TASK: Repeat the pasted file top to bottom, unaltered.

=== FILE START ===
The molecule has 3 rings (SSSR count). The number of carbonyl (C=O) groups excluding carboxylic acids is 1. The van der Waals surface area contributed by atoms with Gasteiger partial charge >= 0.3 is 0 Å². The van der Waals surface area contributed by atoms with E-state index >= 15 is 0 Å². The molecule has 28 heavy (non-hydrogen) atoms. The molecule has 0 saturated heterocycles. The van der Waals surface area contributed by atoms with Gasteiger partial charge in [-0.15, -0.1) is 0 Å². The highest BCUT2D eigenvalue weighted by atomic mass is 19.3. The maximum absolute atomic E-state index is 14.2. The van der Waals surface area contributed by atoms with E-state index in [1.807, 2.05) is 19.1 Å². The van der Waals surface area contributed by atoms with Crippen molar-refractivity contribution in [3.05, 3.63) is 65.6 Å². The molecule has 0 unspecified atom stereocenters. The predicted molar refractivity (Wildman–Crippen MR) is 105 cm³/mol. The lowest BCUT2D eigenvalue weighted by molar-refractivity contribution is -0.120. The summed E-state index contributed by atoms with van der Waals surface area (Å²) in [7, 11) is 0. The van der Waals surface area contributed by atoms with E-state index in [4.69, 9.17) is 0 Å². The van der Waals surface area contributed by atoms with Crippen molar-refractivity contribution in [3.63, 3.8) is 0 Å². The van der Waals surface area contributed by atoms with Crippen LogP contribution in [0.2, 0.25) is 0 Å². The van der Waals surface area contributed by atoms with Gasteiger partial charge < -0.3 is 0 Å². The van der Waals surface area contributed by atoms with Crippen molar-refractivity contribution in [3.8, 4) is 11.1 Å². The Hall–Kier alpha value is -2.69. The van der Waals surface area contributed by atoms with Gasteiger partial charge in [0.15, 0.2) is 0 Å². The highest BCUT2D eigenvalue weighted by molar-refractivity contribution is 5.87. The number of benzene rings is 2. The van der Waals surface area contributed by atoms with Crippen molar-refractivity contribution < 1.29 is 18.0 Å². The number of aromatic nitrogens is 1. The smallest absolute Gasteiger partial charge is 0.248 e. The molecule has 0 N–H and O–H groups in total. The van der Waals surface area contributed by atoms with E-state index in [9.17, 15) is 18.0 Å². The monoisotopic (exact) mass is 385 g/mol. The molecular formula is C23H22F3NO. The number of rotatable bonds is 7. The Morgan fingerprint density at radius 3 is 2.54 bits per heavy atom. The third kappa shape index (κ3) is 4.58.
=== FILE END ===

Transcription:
The molecule has 3 rings (SSSR count). The number of carbonyl (C=O) groups excluding carboxylic acids is 1. The van der Waals surface area contributed by atoms with Gasteiger partial charge >= 0.3 is 0 Å². The van der Waals surface area contributed by atoms with E-state index >= 15 is 0 Å². The molecule has 28 heavy (non-hydrogen) atoms. The molecule has 0 saturated heterocycles. The van der Waals surface area contributed by atoms with Gasteiger partial charge in [-0.15, -0.1) is 0 Å². The highest BCUT2D eigenvalue weighted by atomic mass is 19.3. The maximum absolute atomic E-state index is 14.2. The van der Waals surface area contributed by atoms with E-state index in [1.807, 2.05) is 19.1 Å². The van der Waals surface area contributed by atoms with Crippen molar-refractivity contribution in [3.05, 3.63) is 65.6 Å². The molecule has 0 unspecified atom stereocenters. The predicted molar refractivity (Wildman–Crippen MR) is 105 cm³/mol. The lowest BCUT2D eigenvalue weighted by molar-refractivity contribution is -0.120. The summed E-state index contributed by atoms with van der Waals surface area (Å²) in [7, 11) is 0. The van der Waals surface area contributed by atoms with E-state index in [4.69, 9.17) is 0 Å². The van der Waals surface area contributed by atoms with Crippen molar-refractivity contribution in [3.63, 3.8) is 0 Å². The van der Waals surface area contributed by atoms with Crippen LogP contribution in [0.2, 0.25) is 0 Å². The van der Waals surface area contributed by atoms with Gasteiger partial charge < -0.3 is 0 Å². The van der Waals surface area contributed by atoms with Crippen molar-refractivity contribution in [3.8, 4) is 11.1 Å². The Hall–Kier alpha value is -2.69. The van der Waals surface area contributed by atoms with Gasteiger partial charge in [0.15, 0.2) is 0 Å². The highest BCUT2D eigenvalue weighted by molar-refractivity contribution is 5.87. The number of benzene rings is 2. The van der Waals surface area contributed by atoms with Crippen molar-refractivity contribution < 1.29 is 18.0 Å². The number of aromatic nitrogens is 1. The smallest absolute Gasteiger partial charge is 0.248 e. The molecule has 0 N–H and O–H groups in total. The van der Waals surface area contributed by atoms with E-state index in [9.17, 15) is 18.0 Å². The monoisotopic (exact) mass is 385 g/mol. The molecular formula is C23H22F3NO. The number of rotatable bonds is 7. The Morgan fingerprint density at radius 3 is 2.54 bits per heavy atom. The third kappa shape index (κ3) is 4.58.